Clemens' act is growing tired ... especially for $22M
Posted: Wednesday January 19, 2005 1:10PM; Updated: Thursday January 20, 2005 11:12AM
Is that a $22 million smile the Rocket is wearing?
Koichi Kamoshida/Getty Images
A few thoughts while wishing that baseball, which has long invited presidents to throw out the season's first pitch, returned the favor at presidential inaugurations. How great would it be to see Barry Bonds throw out the First Address after President Bush is sworn in Thursday? "Ask not what your trainer is putting into your body ..."
Is anyone else getting a bit weary of Roger Clemens' act? First, the requisite rundown of his laurels: He's a 300-game winner; he has nearly as many Cy Youngs as toes; he's assured of a spot in Cooperstown; even after 20-plus years he's a flame-throwing intimidator; etc. Under the rules of baseball society, if anyone has earned the right to call his own shots and generally behave like a raving egomaniac, it's the Rocket. I'll also grant that he was underpaid last year, when he earned roughly $7 million in salary and bonuses. But Clemens went way over the line with his $22 million arbitration request.
His endless should-I-stay-or-should-I-retire dance is bad enough. (Let's not forget that Clemens still hasn't said he's definitely playing this season.) The Astros, who made a counteroffer of $13.5 million, stand to benefit greatly on the field and at the box office from having Houston's favorite homeboy in uniform. But they've been exceedingly patient while Clemens hems and haws about whether he'll grace them with his presence in 2005.
Roger, it's all about you and what's best for your family. But has it occurred to you that, with spring training a month away, Houston GM Tim Purpura might want to know if he has a giant rotation hole to fill? You have the luxury of making a last-minute decision to play golf on Opening Day. The Astros, on the other hand, are pretty much locked in to playing that day, and they're going to need a pitcher.
How does Clemens show his appreciation for their patience? By smacking them with a salary request that would make him the highest-paid pitcher ever ... by $4.5 million. While the Rocket has boosted season-ticket sales and local interest in the franchise, the Astros still aren't the Yankees. Their payroll has an upper limit; if it didn't, Carlos Beltran would still call Houston home.
Even if the Astros could afford $22 million for a pitcher who will soon be 43, Clemens' request turns the stomach because of his charade that he didn't come out of retirement last year for the money. He wanted to play in his hometown. He wanted to watch his kids play ball and spend as much time as possible with his family. (The Astros let him skip road trips when he wasn't pitching, a perk I suspect he's not willing to surrender even if he does get the $22 million.)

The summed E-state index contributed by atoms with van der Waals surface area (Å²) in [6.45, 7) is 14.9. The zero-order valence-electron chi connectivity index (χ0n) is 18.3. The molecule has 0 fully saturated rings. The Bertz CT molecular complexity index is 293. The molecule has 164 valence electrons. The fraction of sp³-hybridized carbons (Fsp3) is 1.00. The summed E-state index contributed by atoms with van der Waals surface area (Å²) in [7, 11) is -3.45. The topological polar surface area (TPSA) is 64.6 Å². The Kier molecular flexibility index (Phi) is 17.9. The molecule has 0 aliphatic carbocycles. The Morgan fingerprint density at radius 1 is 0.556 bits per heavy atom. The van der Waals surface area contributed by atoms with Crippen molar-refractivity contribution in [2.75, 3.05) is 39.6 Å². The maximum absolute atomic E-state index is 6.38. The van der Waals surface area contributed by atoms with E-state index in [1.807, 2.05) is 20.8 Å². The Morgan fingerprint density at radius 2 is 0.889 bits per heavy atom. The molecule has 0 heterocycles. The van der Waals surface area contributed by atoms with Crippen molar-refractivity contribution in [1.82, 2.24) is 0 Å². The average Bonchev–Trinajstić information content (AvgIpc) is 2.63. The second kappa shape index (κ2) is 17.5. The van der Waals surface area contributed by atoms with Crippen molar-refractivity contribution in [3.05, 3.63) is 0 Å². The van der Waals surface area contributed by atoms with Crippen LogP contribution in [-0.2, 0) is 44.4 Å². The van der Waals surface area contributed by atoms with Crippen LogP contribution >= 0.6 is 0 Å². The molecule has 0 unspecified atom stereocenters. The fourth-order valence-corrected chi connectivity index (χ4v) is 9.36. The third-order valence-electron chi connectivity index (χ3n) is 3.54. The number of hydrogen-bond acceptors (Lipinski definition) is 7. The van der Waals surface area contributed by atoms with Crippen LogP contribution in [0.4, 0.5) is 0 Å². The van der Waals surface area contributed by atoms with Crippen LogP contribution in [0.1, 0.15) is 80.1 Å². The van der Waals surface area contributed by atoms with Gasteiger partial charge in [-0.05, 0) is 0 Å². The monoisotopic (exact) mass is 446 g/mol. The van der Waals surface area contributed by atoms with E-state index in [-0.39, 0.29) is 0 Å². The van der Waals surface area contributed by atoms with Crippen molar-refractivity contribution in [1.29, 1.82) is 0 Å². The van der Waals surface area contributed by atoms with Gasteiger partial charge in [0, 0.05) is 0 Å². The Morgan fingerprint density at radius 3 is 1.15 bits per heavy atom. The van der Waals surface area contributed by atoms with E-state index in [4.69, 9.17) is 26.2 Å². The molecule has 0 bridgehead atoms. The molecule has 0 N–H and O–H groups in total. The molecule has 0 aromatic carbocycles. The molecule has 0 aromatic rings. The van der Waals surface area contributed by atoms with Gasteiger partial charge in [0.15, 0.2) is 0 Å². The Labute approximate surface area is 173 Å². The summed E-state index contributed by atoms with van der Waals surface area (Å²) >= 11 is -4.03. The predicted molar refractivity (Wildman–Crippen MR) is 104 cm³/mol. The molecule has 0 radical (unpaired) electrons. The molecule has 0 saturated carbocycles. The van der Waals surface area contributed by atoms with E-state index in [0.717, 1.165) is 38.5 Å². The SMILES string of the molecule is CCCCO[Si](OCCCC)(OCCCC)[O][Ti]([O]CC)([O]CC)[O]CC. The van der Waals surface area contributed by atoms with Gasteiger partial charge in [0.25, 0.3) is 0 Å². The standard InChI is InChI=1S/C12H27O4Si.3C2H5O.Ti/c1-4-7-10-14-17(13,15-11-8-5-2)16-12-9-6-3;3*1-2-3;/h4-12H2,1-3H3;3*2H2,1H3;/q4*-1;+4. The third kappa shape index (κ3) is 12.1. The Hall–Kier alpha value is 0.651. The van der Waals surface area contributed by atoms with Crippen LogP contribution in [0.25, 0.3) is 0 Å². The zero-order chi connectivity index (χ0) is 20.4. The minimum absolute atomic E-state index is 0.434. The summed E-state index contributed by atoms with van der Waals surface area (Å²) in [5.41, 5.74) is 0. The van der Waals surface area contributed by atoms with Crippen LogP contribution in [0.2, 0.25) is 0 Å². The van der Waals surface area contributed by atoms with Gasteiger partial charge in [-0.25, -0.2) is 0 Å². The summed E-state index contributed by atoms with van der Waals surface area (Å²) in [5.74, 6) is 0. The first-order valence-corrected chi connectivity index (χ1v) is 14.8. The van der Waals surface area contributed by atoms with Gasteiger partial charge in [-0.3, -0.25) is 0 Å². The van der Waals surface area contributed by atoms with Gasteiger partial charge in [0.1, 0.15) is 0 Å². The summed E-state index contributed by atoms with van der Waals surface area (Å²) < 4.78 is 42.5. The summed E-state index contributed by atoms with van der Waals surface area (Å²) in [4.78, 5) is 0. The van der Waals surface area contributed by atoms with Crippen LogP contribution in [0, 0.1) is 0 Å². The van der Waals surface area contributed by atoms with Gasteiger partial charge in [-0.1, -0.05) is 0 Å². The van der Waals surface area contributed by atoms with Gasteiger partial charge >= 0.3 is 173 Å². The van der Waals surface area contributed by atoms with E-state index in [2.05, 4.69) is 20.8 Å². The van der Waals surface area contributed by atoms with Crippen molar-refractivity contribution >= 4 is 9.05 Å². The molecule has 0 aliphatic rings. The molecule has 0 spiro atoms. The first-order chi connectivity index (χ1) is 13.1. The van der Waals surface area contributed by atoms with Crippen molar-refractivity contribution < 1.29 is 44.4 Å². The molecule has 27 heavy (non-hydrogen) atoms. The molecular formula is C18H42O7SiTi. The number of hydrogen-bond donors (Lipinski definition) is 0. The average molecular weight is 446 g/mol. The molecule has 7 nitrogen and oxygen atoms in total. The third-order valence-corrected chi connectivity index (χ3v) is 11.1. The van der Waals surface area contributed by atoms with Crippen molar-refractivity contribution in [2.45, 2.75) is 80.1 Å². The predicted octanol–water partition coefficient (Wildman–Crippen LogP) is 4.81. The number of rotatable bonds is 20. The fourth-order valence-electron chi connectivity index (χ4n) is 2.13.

We've been led to believe the comeback decision is time-consuming because Clemens needs months to consult his family and search his soul. Turns out he's actually been spending the time doodling dollar signs and zeroes on his arbitration paperwork.
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At Chicago's O'Hare airport today, a last-ditch effort is being made to save the NHL season. Of course, the get-together doesn't include commissioner Gary Bettman or union head Bob Goodenow, so one wonders how much can actually be accomplished. (The participants, which include union president Trevor Linden and Flames owner Harley Hotchkiss, head of the league board of governors, thought the rhetoric would be less poisonous without Bettman and Goodenow present.)
I'm not optimistic. Neither side has indicated whether it will make a new proposal. Last week the union reportedly told its members to grab onto any jobs they can find in European leagues -- for next year.
Meanwhile, the effects of the lockout are beginning to trickle down. The Bruins have put their office staff on a three-day work week; most teams have begun layoffs and/or employee salary cuts. The company that manufactures the official NHL game pucks slashed its work force. And there are reports that some players skating at home so they'll be in shape and ready for training camp on a moment's notice have now shut down their workouts and moved into offseason mode. Barring a miracle at Wednesday's meeting, those players are probably making the right decision.
I had an interesting brush with greatness last week. While browsing for a new couch at a furniture store in Groton, Conn., my wife and I met a woman named Marjorie Cooke. Marjorie happened to mention that she's the great-granddaughter of one Daniel Lucius Adams, the man who invented the shortstop position somewhere around 1850. I know, it's the oldest sales trick in the book: Lure the customer in with a fantastic story about baseball's 19th-century roots, then get them to overbid on a couch. But the story checked out.
Speaking of President Bush's swearing-in Thursday, have you seen the entertainment that's been lined up for the official inauguration balls and various other D.C. bashes this week? Do you think the President and First Lady personally requested that Biz Markie and Doug E. Fresh help them celebrate their second term?
Sports Illustrated staff writer Stephen Cannella covers the NHL for the magazine and contributes frequently to SI.com.